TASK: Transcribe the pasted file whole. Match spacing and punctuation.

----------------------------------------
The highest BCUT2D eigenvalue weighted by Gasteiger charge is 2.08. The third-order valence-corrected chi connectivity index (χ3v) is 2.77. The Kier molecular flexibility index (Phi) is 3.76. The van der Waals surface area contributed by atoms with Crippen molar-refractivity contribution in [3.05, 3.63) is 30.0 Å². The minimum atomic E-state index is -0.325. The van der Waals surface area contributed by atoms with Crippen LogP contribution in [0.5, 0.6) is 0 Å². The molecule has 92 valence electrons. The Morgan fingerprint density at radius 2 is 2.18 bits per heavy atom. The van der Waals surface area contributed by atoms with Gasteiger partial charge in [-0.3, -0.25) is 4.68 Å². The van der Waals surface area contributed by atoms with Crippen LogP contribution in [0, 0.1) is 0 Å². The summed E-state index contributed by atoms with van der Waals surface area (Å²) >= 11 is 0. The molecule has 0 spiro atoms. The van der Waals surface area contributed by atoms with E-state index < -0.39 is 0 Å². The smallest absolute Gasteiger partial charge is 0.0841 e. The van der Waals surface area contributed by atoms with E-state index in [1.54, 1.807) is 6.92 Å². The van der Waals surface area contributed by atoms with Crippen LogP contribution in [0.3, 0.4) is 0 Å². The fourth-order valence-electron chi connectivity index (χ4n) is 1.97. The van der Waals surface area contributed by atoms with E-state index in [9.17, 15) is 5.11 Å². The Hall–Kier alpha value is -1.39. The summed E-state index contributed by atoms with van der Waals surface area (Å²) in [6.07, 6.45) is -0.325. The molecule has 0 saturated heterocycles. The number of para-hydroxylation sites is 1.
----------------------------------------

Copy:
The highest BCUT2D eigenvalue weighted by Gasteiger charge is 2.08. The third-order valence-corrected chi connectivity index (χ3v) is 2.77. The Kier molecular flexibility index (Phi) is 3.76. The van der Waals surface area contributed by atoms with Crippen molar-refractivity contribution in [3.05, 3.63) is 30.0 Å². The minimum atomic E-state index is -0.325. The van der Waals surface area contributed by atoms with Crippen LogP contribution in [0.5, 0.6) is 0 Å². The molecule has 92 valence electrons. The Morgan fingerprint density at radius 2 is 2.18 bits per heavy atom. The van der Waals surface area contributed by atoms with Gasteiger partial charge in [-0.3, -0.25) is 4.68 Å². The van der Waals surface area contributed by atoms with Crippen LogP contribution in [0, 0.1) is 0 Å². The summed E-state index contributed by atoms with van der Waals surface area (Å²) >= 11 is 0. The molecule has 0 spiro atoms. The van der Waals surface area contributed by atoms with E-state index < -0.39 is 0 Å². The smallest absolute Gasteiger partial charge is 0.0841 e. The van der Waals surface area contributed by atoms with E-state index in [1.54, 1.807) is 6.92 Å². The van der Waals surface area contributed by atoms with Crippen LogP contribution in [0.3, 0.4) is 0 Å². The fourth-order valence-electron chi connectivity index (χ4n) is 1.97. The van der Waals surface area contributed by atoms with E-state index in [9.17, 15) is 5.11 Å². The Hall–Kier alpha value is -1.39. The summed E-state index contributed by atoms with van der Waals surface area (Å²) in [6.07, 6.45) is -0.325. The molecule has 0 saturated heterocycles. The number of para-hydroxylation sites is 1.